Apple (AAPL), the giant maker of personal computers and consumer products, recently accomplished another rare feat, though not the kind that shareholders have come to anticipate. Indeed, the company, now headed by CEO Tim Cook (he took over for the late Steve Jobs), surprised Wall Street by posting weaker-than-expected results for the fourth quarter of fiscal 2011 (ended September 24th). This prompted some nervous investors to turn bearish on the large-cap issue and question whether the tech giant had reached a near-term peak. We are not overly concerned with the earnings miss, however, and would encourage interested parties to take advantage of the current entry point.
True, share net of $7.05 for the September interim came in $0.63 short of our call and $0.25 below the Street's consensus view. But the bottom line still surged more than 50% on a year-over-year basis (against a tough economic backdrop), on a 39% revenue advance. And the earnings softness relative to estimates was largely the result of Apple's transition to its next-generation iPhone. Indeed, this long-awaited product transition, from the iPhone 4 to the iPhone 4S (the 4S model officially went on sale on October 14th), led some savvy customers to delay smartphone purchases/upgrades, and caused overall iPhone sales to come in on the light side. (iPhone shipments for the period amounted to 17.1 million units, versus Wall Street's expectation for closer to 20 million units.)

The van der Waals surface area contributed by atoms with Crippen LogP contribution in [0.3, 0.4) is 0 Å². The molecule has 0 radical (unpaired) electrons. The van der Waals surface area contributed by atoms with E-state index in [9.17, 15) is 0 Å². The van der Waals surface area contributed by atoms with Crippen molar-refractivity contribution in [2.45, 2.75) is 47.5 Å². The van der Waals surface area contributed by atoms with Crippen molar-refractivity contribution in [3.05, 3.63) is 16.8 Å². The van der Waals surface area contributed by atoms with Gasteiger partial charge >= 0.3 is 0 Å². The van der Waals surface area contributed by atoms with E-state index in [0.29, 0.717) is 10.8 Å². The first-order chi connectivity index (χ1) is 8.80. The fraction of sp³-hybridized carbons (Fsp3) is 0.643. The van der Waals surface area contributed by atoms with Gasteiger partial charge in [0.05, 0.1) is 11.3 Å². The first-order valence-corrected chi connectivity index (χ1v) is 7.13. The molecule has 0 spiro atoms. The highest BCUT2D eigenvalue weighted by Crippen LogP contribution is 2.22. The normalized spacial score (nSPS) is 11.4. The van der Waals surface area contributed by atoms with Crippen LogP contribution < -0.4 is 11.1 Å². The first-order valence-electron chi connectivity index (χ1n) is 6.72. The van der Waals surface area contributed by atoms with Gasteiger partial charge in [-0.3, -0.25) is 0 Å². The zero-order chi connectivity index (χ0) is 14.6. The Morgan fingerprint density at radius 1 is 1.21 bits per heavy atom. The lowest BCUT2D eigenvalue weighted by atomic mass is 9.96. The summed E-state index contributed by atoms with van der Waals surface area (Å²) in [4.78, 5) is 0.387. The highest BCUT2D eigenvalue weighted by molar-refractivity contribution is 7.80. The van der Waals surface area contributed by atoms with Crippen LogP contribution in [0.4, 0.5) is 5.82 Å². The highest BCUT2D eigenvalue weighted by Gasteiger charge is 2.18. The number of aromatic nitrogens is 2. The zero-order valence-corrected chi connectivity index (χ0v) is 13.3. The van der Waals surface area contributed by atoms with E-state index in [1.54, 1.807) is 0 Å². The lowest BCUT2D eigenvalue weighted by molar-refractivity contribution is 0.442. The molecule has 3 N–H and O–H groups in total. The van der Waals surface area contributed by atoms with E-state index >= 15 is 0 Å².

Everything else about the quarterly performance was pretty impressive, including strong gross margins (component pricing remains favorable), healthy gains by the traditional Mac line, and a hefty 166% jump in iPad unit sales. And the company issued upbeat guidance for the December period, with sales likely to come in at $37 billion and share net at $9.30. This outlook, along with record-setting sales of the iPhone 4S thus far, further suggests that the slowdown in smartphone momentum will be fairly short-lived.
In light of the unusually aggressive guidance from management, we are raising our share-earnings estimate for fiscal 2012 sharply, from $28.30 to $34.00. This would equate to annual bottom-line growth of about 23%, and this showing, if it materializes, should prompt Wall Street's bulls to get back on Apple's bandwagon in droves. We continue to recommend this technology stock as both a short- and long-term holding. It's suitable for most equity accounts, given Apple's stable business and rock-solid finances.
About the Company: Apple Inc. is one of the world's largest makers of personal computers and peripherals and consumer products, such as the iPod digital music player, the iPad tablet, and the iPhone smartphone, for sale primarily to the business, creative, education, government, and consumer markets. It also sells operating systems, utilities, languages, developer tools, and database software. As of September 25, 2010, Apple operated 317 retail outlets, including 233 stores in the United States and 84 overseas.
At the time of this article’s writing, the author did not have positions in any of the companies mentioned.